The next moment Monsieur Bordier was leading her to the piano.

A soft chord, other chords, deep and sweet, and then the dear voice:

Oui c’est un rêve,

Un rêve doux d’amour,

La nuit lui prête son mystére

The chain is forged again. The mists of passion rise thickly, heavily, and blot out all else forever.

Hélène’s song ceased. He heard them praise her, and heard “Good nights” and “Au revoirs” exchanged. He rose and stood near the door. Ruth passed him like a shadow. They all remained at the foot of the stairs for a moment, repeating their “Adieus” and “Remerciements.” He was utterly reckless, but cool enough still to watch for his chance in this confusion of civilities. It came; for one instant he could whisper to her, “I must see you tonight.” Then the voices were gone and he stood alone on the porch, the wet wind blowing in his face, his face turned up to a heavy sky covered with black, driving clouds. He could hear the river and the moaning of the trees.

It seemed as if he had stood there for hours, never moving. Then there was a step in the dark hall, on the threshold, and Yvonne lay trembling in his arms.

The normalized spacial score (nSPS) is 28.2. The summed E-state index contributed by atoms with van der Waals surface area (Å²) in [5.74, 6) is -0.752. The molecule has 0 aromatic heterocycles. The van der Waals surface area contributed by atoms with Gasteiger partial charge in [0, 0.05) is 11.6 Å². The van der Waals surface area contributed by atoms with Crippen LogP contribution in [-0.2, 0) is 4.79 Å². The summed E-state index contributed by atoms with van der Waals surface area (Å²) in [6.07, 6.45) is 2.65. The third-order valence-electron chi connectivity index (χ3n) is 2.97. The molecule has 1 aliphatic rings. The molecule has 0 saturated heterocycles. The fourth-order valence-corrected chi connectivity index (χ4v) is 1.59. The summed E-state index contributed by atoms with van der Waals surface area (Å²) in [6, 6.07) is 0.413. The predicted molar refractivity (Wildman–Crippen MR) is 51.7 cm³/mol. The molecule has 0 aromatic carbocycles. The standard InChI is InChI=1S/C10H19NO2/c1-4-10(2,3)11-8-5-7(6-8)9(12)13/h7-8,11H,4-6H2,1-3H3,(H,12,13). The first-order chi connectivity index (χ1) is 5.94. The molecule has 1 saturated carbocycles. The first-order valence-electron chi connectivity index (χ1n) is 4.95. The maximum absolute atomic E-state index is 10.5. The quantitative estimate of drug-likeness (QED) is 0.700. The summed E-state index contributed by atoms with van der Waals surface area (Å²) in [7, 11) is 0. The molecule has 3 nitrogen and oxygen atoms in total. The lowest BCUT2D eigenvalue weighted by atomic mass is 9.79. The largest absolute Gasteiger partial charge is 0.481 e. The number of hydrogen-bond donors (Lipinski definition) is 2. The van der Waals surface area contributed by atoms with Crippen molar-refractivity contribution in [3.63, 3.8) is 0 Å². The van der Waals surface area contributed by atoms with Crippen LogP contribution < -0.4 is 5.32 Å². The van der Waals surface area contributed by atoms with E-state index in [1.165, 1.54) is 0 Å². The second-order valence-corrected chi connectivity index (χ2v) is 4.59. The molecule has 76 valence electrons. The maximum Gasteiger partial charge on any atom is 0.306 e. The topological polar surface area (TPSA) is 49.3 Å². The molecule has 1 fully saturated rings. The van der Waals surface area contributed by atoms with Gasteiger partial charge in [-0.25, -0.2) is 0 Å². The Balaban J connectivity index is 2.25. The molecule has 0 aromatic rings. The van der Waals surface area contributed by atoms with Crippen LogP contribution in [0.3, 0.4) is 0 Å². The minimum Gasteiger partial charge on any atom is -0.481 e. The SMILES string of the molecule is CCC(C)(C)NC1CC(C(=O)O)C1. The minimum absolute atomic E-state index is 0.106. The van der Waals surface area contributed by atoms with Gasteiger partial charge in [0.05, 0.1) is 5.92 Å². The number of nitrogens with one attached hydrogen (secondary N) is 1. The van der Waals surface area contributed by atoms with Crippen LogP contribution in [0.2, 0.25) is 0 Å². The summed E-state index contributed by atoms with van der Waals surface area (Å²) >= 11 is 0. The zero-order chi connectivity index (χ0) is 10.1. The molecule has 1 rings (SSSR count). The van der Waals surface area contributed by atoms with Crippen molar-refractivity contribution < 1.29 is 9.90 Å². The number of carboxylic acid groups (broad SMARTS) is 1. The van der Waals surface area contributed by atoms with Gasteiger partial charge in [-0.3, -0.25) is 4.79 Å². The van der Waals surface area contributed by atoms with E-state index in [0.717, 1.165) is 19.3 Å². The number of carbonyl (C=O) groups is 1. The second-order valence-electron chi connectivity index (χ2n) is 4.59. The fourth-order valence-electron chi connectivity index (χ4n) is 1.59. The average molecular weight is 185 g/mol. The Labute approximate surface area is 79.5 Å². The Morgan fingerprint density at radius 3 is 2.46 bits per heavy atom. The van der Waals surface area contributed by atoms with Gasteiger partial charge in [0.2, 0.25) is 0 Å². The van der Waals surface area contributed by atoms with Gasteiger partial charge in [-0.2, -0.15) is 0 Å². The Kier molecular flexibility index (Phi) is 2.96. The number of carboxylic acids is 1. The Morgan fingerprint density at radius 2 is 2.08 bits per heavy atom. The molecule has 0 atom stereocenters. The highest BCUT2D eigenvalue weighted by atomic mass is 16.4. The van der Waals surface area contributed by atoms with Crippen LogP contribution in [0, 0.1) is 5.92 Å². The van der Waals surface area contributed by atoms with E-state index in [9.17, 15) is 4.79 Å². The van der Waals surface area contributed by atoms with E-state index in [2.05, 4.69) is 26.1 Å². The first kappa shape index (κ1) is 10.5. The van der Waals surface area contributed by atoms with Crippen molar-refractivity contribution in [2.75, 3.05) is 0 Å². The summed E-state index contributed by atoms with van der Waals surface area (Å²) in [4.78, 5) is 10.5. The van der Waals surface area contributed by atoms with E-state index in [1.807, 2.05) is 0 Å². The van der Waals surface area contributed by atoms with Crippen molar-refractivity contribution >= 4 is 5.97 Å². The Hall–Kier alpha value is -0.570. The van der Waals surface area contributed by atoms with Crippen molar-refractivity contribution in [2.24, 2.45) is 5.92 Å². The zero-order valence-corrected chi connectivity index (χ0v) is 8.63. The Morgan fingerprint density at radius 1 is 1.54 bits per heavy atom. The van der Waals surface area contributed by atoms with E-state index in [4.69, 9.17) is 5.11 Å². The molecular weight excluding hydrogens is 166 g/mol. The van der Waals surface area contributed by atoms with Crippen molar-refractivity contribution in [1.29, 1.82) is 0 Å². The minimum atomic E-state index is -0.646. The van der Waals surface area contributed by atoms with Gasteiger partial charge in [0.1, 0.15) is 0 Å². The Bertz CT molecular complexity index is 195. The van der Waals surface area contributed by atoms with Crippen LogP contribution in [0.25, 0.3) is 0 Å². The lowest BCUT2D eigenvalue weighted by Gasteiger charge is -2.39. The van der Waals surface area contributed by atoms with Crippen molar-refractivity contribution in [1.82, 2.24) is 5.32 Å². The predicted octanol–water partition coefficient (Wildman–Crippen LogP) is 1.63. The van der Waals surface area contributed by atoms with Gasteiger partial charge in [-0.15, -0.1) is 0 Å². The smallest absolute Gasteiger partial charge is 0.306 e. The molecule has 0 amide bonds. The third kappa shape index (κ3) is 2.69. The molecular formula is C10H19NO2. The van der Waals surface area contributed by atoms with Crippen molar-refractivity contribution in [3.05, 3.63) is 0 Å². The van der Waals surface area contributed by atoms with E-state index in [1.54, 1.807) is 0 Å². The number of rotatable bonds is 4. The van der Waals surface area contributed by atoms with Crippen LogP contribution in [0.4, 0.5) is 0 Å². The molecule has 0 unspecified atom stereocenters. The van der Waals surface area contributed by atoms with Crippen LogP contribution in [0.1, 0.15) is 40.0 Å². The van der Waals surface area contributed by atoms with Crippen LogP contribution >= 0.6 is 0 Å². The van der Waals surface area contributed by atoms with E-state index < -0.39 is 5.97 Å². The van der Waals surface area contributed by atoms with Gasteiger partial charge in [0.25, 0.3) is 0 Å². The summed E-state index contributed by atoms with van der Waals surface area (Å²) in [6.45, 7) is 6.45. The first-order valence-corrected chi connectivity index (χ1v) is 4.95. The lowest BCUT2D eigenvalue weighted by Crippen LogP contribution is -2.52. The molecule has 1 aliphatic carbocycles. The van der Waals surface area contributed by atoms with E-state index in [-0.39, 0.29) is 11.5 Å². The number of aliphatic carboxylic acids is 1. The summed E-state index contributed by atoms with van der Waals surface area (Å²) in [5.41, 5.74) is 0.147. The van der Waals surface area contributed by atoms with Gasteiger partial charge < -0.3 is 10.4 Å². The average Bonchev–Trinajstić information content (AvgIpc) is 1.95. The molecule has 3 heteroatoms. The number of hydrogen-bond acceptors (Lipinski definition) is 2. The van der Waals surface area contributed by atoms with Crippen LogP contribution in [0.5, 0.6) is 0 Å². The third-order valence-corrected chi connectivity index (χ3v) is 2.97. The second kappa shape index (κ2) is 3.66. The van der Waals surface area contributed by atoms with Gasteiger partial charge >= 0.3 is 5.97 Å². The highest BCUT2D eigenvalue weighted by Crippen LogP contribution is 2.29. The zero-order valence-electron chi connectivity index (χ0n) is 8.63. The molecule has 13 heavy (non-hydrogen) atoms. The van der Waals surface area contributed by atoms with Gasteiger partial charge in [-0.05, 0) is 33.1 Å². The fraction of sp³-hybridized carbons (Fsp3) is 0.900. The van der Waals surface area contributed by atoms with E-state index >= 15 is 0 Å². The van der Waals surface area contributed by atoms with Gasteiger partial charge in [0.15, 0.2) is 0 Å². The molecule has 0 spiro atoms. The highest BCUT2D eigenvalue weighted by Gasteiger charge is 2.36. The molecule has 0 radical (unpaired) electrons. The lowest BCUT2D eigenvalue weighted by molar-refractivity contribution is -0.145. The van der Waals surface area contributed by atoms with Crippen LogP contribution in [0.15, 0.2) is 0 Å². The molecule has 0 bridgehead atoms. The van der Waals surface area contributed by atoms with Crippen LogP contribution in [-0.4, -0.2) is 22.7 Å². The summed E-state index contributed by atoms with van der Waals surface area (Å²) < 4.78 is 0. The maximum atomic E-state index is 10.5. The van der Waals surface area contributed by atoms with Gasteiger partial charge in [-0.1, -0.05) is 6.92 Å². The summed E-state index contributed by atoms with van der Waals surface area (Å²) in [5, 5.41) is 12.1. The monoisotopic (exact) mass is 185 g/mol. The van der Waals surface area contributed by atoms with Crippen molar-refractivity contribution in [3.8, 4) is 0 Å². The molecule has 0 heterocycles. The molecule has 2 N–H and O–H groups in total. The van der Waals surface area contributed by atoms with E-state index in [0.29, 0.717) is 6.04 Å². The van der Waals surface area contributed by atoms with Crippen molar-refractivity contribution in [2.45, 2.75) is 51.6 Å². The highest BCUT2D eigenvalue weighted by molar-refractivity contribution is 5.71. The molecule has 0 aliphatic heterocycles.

The sky was beginning to show a tint of early dawn when they stepped once more upon the silent porch. The wind had gone down. Clouds were piled up in the west, but the east was clear. Perfect stillness was over everything. Not a living creature was in sight, excepting that far up, across the stream, Sepp and Zimbach were climbing toward the Schinder.

“I must go in now. I must you — child!” said Yvonne in her old voice, smoothing her hair with both hands. Rex held her back.

“My wife?” he said.

“Yes!” She raised her face and kissed him on the lips, then clung to him weeping.

“Hush! hush! It is I who should do that,” he murmured, pressing her cheek against his breast.

Once more she turned to leave him, but he detained her.

“Yvonne, come with me and be married today!”

“You know it is impossible. Today! what a boy you are! As if we could!”

“Well then, in a few days — in a week, as soon as possible.”

“Oh! my dearest! do not make it so hard for me! How could I desert Madame so? After all she has done for me? When I know all her hopes are set on me; that if I fail her she has no one ready to take my place! Because she was so sure of me, she did not try to bring on any other pupil for next autumn. And last season was a bad one for her and Monsieur. Their debutante failed; they lost money. Behold this child!” she exclaimed, with a rapid return to her old gay manner, “to whom I have explained all this at least a hundred times already, and he asks me why we cannot be married today!”

Then with another quick change, she laid her cheek tenderly against his and murmured: